Irish Friends of Napoleon in Exile

Emperor Napoleon
Napoleon's Sarcophagus
The Martin Vault Killannin Graveyard

Irish Friends of Napoleon in Exile

It is interesting for Galway people to recall that at least three of Napoleon’s associates on the Island of St Helena had Irish connections.

Sir Hudson Lowe

Sir Hudson Lowe, the Governor of the island, whose mother’s name was Morgan and who was born in Eyre Square, Galway in 1769.  He became in many ways, not alone Napoleon’s jailor but his enemy.

Surgeon O Meara

Surgeon O Meara, the Tipperary born doctor, who, in his memoirs, refers to the mutual respect and admiration that developed between the Emperor and himself…

Major Poppleton

William Poppleton, was the orderly officer of Longwood, who received the “Emperor’s Snuff Box’ from Napoleon. William Poppleton, born in England in 1775, served with general Daumier’s regiment, while stationed in Galway.  It was at a military ball that he met, and later married, Margaret, daughter of Nicholas Martin of Ross.  Subsequently he transferred to the 53rd Foot Regiment, and served in Egypt, and took part in Biard’s famous Desert March to India. Having served in the Peninsular Wars, he was appointed orderly officer at Longwood in St Helena and served in this capacity to July 1817.

Napoleon in Captivity

The lesson of Elba and the 100 days had caused the British Government to insist through their Governor, Sir Hudson Lowe, on a strictly and supervised captivity for Napoleon. Surgeon O Meara refers in his memoirs to the numerous disciplinary measures taken against Napoleon and his suite. The measures caused a reaction in Napoleon’s favour, both in the case of O Meara and Poppleton: for allied to their admiration of him as a soldier, there was also their sympathy for him as a captive and an invalid.

Poppleton Resigns

Matters came to ahead for Poppleton when Hudson Lowe, believing an escape bid eminent, issued instructions to Poppleton to seek out the confidence of Napoleon and his suite, and to report to him all conversations he might overhear. Not wishing to act the part of a spy, Poppleton resigned his commission, quit St Helena, and after some years service with the 12th Foot Regiment, returned to his late wife’s home at Ross.

Poppleton took with him one memento of his stay on St Helena – a silver snuffbox, presented by the Emperor as a token of his esteem.   This snuffbox one of his prize possessions, passed down the years through the hands of different members of the Martin family, and the last owner was Colonel Richard Martin of London. An inspection by the Victoria and Albert Museum, dates the box as 1775, of Parisian manufacture.

Legend of the Snuffbox

There is a persistent legend in the Oughterard/ Killannin area, and Mrs Callwell in her book “Old Irish Life”( Blackwood and Sons, Edinburough) refers to it as family history: that some forty years after the return of Poppleton from St Helena, a careless hand, while taking snuff, allowed the box to fall heavily on the floor. The lining paper (which has been taken to be jewelers protective paper – to prevent scratching) fell out, revealing a letter. This letter contained instructions from Napoleon as to his sons future education, and advice to his followers in England (Lord Holland) and France.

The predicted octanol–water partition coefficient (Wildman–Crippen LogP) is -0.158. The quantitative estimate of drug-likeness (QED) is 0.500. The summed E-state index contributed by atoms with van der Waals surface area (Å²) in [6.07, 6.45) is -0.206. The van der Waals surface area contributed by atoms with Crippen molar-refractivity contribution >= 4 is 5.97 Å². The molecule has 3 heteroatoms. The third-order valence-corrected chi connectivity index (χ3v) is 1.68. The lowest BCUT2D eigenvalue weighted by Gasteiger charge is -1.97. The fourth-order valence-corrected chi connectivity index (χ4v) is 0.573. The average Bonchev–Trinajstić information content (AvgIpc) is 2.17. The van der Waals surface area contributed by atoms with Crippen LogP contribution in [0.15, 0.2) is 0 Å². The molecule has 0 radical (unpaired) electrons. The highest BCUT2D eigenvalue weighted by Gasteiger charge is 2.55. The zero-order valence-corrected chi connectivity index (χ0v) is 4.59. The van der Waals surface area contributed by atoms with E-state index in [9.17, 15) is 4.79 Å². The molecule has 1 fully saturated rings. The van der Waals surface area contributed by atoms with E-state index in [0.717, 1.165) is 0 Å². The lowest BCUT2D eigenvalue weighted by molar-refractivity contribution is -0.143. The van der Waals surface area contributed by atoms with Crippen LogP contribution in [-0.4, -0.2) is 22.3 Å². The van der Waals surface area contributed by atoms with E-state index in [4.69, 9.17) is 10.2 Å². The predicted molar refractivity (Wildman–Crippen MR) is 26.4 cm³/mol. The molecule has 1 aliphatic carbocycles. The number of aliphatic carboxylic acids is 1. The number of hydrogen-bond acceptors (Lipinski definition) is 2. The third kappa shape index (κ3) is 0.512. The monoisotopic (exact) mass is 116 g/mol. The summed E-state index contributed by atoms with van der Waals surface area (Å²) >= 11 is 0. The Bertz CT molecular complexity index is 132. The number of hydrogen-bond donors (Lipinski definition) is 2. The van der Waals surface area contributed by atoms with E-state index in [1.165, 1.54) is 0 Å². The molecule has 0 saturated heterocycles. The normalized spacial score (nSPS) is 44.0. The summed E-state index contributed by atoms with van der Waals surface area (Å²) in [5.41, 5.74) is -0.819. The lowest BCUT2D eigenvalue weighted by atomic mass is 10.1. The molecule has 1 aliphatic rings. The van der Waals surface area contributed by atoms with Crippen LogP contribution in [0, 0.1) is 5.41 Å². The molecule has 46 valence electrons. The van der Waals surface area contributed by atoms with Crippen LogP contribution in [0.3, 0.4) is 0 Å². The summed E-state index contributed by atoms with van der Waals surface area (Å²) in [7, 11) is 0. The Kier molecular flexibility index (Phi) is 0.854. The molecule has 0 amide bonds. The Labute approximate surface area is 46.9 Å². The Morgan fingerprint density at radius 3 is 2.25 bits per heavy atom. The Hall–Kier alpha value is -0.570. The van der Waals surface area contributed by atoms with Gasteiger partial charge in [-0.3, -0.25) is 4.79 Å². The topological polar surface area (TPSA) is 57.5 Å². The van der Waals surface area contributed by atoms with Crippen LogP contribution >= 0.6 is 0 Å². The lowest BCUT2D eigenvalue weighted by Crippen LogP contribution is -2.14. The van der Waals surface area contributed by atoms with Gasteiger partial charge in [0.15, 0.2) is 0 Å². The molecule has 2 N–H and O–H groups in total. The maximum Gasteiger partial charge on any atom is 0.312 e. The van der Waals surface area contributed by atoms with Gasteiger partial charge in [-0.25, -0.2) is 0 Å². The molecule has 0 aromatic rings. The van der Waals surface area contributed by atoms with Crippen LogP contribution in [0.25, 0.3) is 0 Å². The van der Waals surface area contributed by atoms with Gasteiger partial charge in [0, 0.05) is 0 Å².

It is suggested that, Napoleon, aware that Poppleton would not convey a personal letter – hoped that the chance discovery (by Poppleton) of this letter, subsequently to leaving St Helena would ensure its delivery.  All the principal characters had died when the letter was discovered so, Mrs Callwell relates, it was forwarded by the Martin family to relatives of Napoleon in France.

Major Poppleton’s  buried in the Martin Vault at Killannin

William Poppleton is buried in the old graveyard in Killannin. His memorial on the Martin vault, includes the phrase –  “ Here lies the body of Major Thomas William Poppleton of 53rd Regiment a brace and accomplished Christian soldier, he was honoured by the esteem of the Emperor Napoleon. Died October 1827.”

Note:Many local people have a more romantic version of the letter concealed in the snuffbox.  They believe the letter was to his wife Josephine.


Napoleon’s Burial Place


I visited Dome Des Invalides –a church erected as a shrine in memory of Napoleon, his family and famous French generals. Napoleon was buried in the Island of St. Helena. When Queen Victoria came to power a bargain was made to exchange Napoleon’s body for that of Richard the Lion Hearted who was buried in France. Legend has it that the French cheated and didn’t return the body. The English also cheated and returned the body of Napoleon’s friend – so inside the massive tomb we do not have the body of Napoleon to day. Who knows who lies in the sarcophagus of red granite with its the sarcophagus of red granite with its six coffins of tin, mahogany, two coffins of lead, ebony and oak?


This page was added on 05/01/2011.

Comments about this page

  • The family legend about the Napoleon letters is true. The letter however was not in the snuff box but in a gold box. This was discovered by Poppleton’s daughter in 1867 and given to Barthélémy de Las Cases – this letter was that published in 1870 in the Correspondance of Napoléon, published by Napoleon III. The letter from Poppleton’s daughter and the letter by Napoleon are currently owned by Las Cases’ descendants.

    By peter hicks (19/06/2020)

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